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Former Gov. Jerry Brown Donates $1M to Defeat Police-Backed Ballot Measure

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Former California Gov. Jerry Brown speaks during the Center for American Progress 10th Anniversary Conference in Washington, D.C., on Oct. 24, 2013. (Jim Watson/AFP/Getty Images)

Former California Gov. Jerry Brown is donating $1 million to defeat Proposition 20, a November ballot measure backed by police and prosecutors that aims to roll back some of the criminal justice reforms he championed over the past decade.

Brown — who still has a nearly $15 million war chest in his 2014 campaign account — said in an exclusive interview with KQED that he is donating the money because he believes the measure will make prisons less safe by making it far more difficult for thousands of inmates to have a chance at parole.

That, he said, will lead to more prison violence and gangs.

“Prop. 20 wants to basically eliminate all hope in the prison,” Brown said. “Men who have given decades will have no chance to earn their way back to society. And that's fundamental to any kind of criminal justice system that while you impose punishment, you make room for redemption and rehabilitation in the prison.”

The former governor is referring to provisions in Proposition 20 that would undercut another state ballot measure: Proposition 57, which Brown authored in 2016. Proposition 57 allowed thousands of state prison inmates to appear before the parole board early and win release if they could demonstrate they have been rehabilitated.

At the time, Brown said it would help reverse laws put into place the first time he was governor 40 years ago that drove up California’s massive incarceration rates and led to overcrowding in prisons.

But Richard Temple, a spokesman for the Yes on Proposition 20 side, said Brown never told voters in 2016 that Proposition 57 would allow violent criminals a chance at parole.

“There are violent crimes that under California law are not classified as violence. And therefore, these criminals are allowed early release, which is not what Proposition 57 promised,” he said, citing rape of an unconscious person, sex trafficking of a minor, domestic violence, and assault with a deadly weapon as crimes that would be classified as violent under Proposition 20.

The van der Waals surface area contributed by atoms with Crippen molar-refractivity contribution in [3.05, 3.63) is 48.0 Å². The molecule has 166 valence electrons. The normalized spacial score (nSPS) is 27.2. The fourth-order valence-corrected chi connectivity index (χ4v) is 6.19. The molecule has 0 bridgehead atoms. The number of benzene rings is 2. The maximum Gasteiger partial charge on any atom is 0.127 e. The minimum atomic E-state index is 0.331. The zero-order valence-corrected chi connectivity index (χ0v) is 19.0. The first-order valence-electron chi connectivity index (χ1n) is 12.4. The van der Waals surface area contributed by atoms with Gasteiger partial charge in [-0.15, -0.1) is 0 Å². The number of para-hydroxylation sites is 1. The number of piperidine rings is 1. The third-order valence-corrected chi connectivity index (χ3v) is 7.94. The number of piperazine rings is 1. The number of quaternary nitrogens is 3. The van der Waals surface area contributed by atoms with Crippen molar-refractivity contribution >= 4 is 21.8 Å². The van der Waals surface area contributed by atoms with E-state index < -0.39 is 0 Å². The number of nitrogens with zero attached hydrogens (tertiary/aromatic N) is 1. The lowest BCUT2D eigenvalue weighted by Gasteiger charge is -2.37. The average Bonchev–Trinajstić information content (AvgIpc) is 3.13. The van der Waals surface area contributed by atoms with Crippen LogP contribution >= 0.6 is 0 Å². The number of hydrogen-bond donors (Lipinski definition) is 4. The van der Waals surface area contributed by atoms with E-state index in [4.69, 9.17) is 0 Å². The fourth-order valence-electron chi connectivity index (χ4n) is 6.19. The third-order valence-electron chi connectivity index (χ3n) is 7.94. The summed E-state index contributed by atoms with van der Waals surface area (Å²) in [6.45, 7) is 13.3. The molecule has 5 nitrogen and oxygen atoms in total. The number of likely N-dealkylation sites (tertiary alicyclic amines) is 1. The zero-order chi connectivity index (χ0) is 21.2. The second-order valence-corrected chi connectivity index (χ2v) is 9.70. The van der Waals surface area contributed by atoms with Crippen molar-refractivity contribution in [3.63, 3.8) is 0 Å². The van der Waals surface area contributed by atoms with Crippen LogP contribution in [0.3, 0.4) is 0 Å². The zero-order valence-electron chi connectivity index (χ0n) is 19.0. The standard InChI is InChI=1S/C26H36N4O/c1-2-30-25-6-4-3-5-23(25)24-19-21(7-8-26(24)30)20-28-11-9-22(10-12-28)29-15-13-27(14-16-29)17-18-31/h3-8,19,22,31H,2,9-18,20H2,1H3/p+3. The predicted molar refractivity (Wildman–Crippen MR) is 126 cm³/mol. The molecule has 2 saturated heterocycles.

“What Prop. 20 does is simply go in and say, no, these are clearly violent crimes. We want to classify them as violent,” Temple said.


But that’s not all Proposition 20 would do — the measure would also roll back key provisions of other reforms, including 2014’s Proposition 47, which is credited with keeping tens of thousands of men and women out of prisons and jails and saving California taxpayers $122 million this fiscal year alone.

Critics of Proposition 20 have warned that it could lead to more Black and brown Californians being locked up, drive up prison and jail populations, increase public spending on law enforcement and incarceration by hundreds of millions of dollars a year, and divert resources from programs that rehabilitate former offenders.

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Brown noted that offenders eligible for early parole under Proposition 57 aren’t automatically released — they must petition the parole board, which is largely made up of former law enforcement officials. And, he charged that police and prosecutors, the main sponsors of Proposition 20, either have a vested interest in keeping jail and prison populations high or just don’t think people can be reformed.

“The only reason that some police unions have tried to fight it — and the DAs — is that they are part of an enterprise that depends, for its growth, on more people being locked up,” he said. “Or they have this ideology that there can be no redemption, no improvement, that once a man commits one act, three or four acts, that that is his whole essence forever.”

The Yes on Proposition 20 side has about $1.6 million in the bank, while a spokeswoman for the No side said they will have more than $5 million on hand once Brown’s contribution arrives.

But Temple said he isn’t worried about the gulf between the campaign funds.

“The beauty of having a really solid idea, a really solid issue that you're promoting is that you don't need to go toe to toe,” Temple said. “When you're right, it makes it less expensive to win an argument ... And in this case, we're right.”

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